New curriculum improves students' understanding of electric circuits in schools
Research into physics education has revealed that even after the tenth grade many secondary school students are not capable of answering such fundamental questions about simple electric circuits despite their teachers' best efforts. Against this backdrop, Jan-Philipp Burde, who recently became a junior professor at the University of Tübingen, in the framework of his doctoral thesis supervised by Prof. Thomas Wilhelm at Goethe University, developed an innovative curriculum for simple electric circuits, which specifically builds upon the everyday experiences of the students. In contrast to the approaches taken to date, from the very outset the new curriculum aims to help students develop an intuitive understanding of voltage. In analogy to air pressure differences that cause an air stream (e.g. at an inflated air mattress), voltage is introduced as an "electric pressure difference" that causes an electric current. A comparative study with 790 school pupils at secondary schools in Frankfurt showed that the new curriculum led to a significantly improved understanding of electric circuits compared to traditional physics tuition. Moreover, the participating teachers also stated that using the new curriculum fundamentally improved their teaching.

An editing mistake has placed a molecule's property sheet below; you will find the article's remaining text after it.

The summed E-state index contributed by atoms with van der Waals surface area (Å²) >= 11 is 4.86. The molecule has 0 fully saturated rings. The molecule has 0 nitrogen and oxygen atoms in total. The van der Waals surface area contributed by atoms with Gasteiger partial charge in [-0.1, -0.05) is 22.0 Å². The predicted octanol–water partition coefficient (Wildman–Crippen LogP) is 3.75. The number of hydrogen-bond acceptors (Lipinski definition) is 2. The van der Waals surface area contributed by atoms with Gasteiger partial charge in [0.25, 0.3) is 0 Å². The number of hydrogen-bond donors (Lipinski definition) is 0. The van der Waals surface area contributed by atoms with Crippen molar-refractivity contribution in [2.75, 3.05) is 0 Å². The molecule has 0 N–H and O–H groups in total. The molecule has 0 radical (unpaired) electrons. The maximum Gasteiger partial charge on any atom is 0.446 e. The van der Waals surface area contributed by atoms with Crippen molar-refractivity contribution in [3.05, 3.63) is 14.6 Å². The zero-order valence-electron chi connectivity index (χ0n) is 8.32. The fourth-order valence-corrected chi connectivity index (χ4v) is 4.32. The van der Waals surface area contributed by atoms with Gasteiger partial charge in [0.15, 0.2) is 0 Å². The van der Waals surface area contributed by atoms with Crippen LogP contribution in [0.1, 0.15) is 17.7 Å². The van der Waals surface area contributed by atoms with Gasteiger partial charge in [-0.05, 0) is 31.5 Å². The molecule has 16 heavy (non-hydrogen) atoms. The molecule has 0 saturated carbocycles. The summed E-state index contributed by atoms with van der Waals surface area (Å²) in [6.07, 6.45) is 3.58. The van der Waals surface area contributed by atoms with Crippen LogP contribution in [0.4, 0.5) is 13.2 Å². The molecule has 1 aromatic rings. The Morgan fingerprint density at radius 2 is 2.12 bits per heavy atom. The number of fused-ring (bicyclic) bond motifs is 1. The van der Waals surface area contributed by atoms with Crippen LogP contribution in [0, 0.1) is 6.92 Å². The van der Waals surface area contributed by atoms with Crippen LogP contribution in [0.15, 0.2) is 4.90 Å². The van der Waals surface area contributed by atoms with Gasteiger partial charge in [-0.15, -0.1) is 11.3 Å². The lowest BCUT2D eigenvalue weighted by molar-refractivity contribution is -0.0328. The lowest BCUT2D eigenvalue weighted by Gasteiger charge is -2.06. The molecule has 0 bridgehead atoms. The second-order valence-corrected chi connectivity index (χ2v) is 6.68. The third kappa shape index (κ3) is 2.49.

(Content Courtesy: https://www.eurekalert.org/pub_releases/2020-12/guf-nci121820.php)